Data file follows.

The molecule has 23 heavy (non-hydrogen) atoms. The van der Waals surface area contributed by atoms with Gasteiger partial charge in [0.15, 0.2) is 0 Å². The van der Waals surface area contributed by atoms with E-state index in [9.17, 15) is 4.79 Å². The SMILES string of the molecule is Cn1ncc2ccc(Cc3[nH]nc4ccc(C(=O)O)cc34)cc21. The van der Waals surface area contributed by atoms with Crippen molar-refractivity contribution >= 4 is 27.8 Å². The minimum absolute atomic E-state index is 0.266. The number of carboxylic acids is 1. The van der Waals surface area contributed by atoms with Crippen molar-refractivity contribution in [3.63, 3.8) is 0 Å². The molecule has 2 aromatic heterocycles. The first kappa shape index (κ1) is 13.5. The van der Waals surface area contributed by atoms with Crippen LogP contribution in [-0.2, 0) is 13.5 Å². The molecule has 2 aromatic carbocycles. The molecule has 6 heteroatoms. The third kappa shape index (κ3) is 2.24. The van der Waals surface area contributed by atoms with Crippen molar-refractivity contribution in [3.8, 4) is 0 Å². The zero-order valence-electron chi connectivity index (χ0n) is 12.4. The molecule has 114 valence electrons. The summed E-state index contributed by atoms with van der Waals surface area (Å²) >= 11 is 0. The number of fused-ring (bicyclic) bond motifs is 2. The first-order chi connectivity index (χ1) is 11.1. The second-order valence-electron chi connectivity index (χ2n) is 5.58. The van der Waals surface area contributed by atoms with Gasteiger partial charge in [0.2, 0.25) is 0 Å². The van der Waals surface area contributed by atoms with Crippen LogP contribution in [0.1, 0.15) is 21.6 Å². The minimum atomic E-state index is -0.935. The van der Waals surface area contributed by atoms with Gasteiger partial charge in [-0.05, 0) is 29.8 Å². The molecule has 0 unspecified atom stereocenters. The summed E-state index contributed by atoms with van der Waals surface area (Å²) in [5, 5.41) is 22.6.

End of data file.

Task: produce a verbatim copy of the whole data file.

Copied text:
The molecule has 23 heavy (non-hydrogen) atoms. The van der Waals surface area contributed by atoms with Gasteiger partial charge in [0.15, 0.2) is 0 Å². The van der Waals surface area contributed by atoms with E-state index in [9.17, 15) is 4.79 Å². The SMILES string of the molecule is Cn1ncc2ccc(Cc3[nH]nc4ccc(C(=O)O)cc34)cc21. The van der Waals surface area contributed by atoms with Crippen molar-refractivity contribution >= 4 is 27.8 Å². The minimum absolute atomic E-state index is 0.266. The number of carboxylic acids is 1. The van der Waals surface area contributed by atoms with Crippen molar-refractivity contribution in [3.63, 3.8) is 0 Å². The molecule has 2 aromatic heterocycles. The first kappa shape index (κ1) is 13.5. The van der Waals surface area contributed by atoms with Crippen LogP contribution in [-0.2, 0) is 13.5 Å². The molecule has 2 aromatic carbocycles. The molecule has 6 heteroatoms. The third kappa shape index (κ3) is 2.24. The van der Waals surface area contributed by atoms with Crippen molar-refractivity contribution in [3.8, 4) is 0 Å². The zero-order valence-electron chi connectivity index (χ0n) is 12.4. The molecule has 114 valence electrons. The summed E-state index contributed by atoms with van der Waals surface area (Å²) >= 11 is 0. The number of fused-ring (bicyclic) bond motifs is 2. The first-order chi connectivity index (χ1) is 11.1. The second-order valence-electron chi connectivity index (χ2n) is 5.58. The van der Waals surface area contributed by atoms with Gasteiger partial charge in [0.2, 0.25) is 0 Å². The van der Waals surface area contributed by atoms with Crippen LogP contribution in [0.1, 0.15) is 21.6 Å². The minimum atomic E-state index is -0.935. The van der Waals surface area contributed by atoms with Gasteiger partial charge in [-0.05, 0) is 29.8 Å². The molecule has 0 unspecified atom stereocenters. The summed E-state index contributed by atoms with van der Waals surface area (Å²) in [5, 5.41) is 22.6.